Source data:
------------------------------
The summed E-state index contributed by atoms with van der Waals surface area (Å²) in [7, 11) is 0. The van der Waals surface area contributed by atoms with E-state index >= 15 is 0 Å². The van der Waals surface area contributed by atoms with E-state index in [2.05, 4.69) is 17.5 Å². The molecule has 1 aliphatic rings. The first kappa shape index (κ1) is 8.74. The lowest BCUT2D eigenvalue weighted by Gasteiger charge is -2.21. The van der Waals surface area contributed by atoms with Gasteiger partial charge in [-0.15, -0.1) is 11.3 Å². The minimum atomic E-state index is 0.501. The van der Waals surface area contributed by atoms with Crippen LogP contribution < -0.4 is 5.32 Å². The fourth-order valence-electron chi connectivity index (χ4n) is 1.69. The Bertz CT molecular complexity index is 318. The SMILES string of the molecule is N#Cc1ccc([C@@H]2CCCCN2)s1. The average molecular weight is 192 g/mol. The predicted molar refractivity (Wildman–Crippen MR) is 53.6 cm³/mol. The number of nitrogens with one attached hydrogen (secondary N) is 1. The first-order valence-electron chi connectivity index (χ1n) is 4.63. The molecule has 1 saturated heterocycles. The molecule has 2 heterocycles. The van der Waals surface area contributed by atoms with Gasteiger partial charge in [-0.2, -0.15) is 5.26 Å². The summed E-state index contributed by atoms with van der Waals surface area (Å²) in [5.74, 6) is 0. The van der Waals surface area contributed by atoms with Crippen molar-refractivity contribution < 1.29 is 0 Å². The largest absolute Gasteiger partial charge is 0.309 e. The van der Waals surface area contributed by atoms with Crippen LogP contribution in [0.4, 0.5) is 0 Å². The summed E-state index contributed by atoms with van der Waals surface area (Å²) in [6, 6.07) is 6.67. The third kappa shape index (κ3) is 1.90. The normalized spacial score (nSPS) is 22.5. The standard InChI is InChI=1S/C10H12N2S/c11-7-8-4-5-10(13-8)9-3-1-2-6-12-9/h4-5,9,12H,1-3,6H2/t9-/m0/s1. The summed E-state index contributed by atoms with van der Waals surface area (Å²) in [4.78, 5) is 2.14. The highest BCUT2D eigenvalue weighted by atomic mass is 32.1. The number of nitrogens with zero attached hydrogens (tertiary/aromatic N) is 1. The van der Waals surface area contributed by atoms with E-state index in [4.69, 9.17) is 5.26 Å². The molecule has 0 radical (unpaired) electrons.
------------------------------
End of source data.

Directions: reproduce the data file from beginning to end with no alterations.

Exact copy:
The summed E-state index contributed by atoms with van der Waals surface area (Å²) in [7, 11) is 0. The van der Waals surface area contributed by atoms with E-state index >= 15 is 0 Å². The van der Waals surface area contributed by atoms with E-state index in [2.05, 4.69) is 17.5 Å². The molecule has 1 aliphatic rings. The first kappa shape index (κ1) is 8.74. The lowest BCUT2D eigenvalue weighted by Gasteiger charge is -2.21. The van der Waals surface area contributed by atoms with Gasteiger partial charge in [-0.15, -0.1) is 11.3 Å². The minimum atomic E-state index is 0.501. The van der Waals surface area contributed by atoms with Crippen LogP contribution < -0.4 is 5.32 Å². The fourth-order valence-electron chi connectivity index (χ4n) is 1.69. The Bertz CT molecular complexity index is 318. The SMILES string of the molecule is N#Cc1ccc([C@@H]2CCCCN2)s1. The average molecular weight is 192 g/mol. The predicted molar refractivity (Wildman–Crippen MR) is 53.6 cm³/mol. The number of nitrogens with one attached hydrogen (secondary N) is 1. The first-order valence-electron chi connectivity index (χ1n) is 4.63. The molecule has 1 saturated heterocycles. The molecule has 2 heterocycles. The van der Waals surface area contributed by atoms with Gasteiger partial charge in [-0.2, -0.15) is 5.26 Å². The summed E-state index contributed by atoms with van der Waals surface area (Å²) in [5.74, 6) is 0. The van der Waals surface area contributed by atoms with Crippen molar-refractivity contribution < 1.29 is 0 Å². The largest absolute Gasteiger partial charge is 0.309 e. The van der Waals surface area contributed by atoms with Crippen LogP contribution in [0.4, 0.5) is 0 Å². The summed E-state index contributed by atoms with van der Waals surface area (Å²) in [6, 6.07) is 6.67. The third kappa shape index (κ3) is 1.90. The normalized spacial score (nSPS) is 22.5. The standard InChI is InChI=1S/C10H12N2S/c11-7-8-4-5-10(13-8)9-3-1-2-6-12-9/h4-5,9,12H,1-3,6H2/t9-/m0/s1. The summed E-state index contributed by atoms with van der Waals surface area (Å²) in [4.78, 5) is 2.14. The highest BCUT2D eigenvalue weighted by atomic mass is 32.1. The number of nitrogens with zero attached hydrogens (tertiary/aromatic N) is 1. The van der Waals surface area contributed by atoms with E-state index in [4.69, 9.17) is 5.26 Å². The molecule has 0 radical (unpaired) electrons.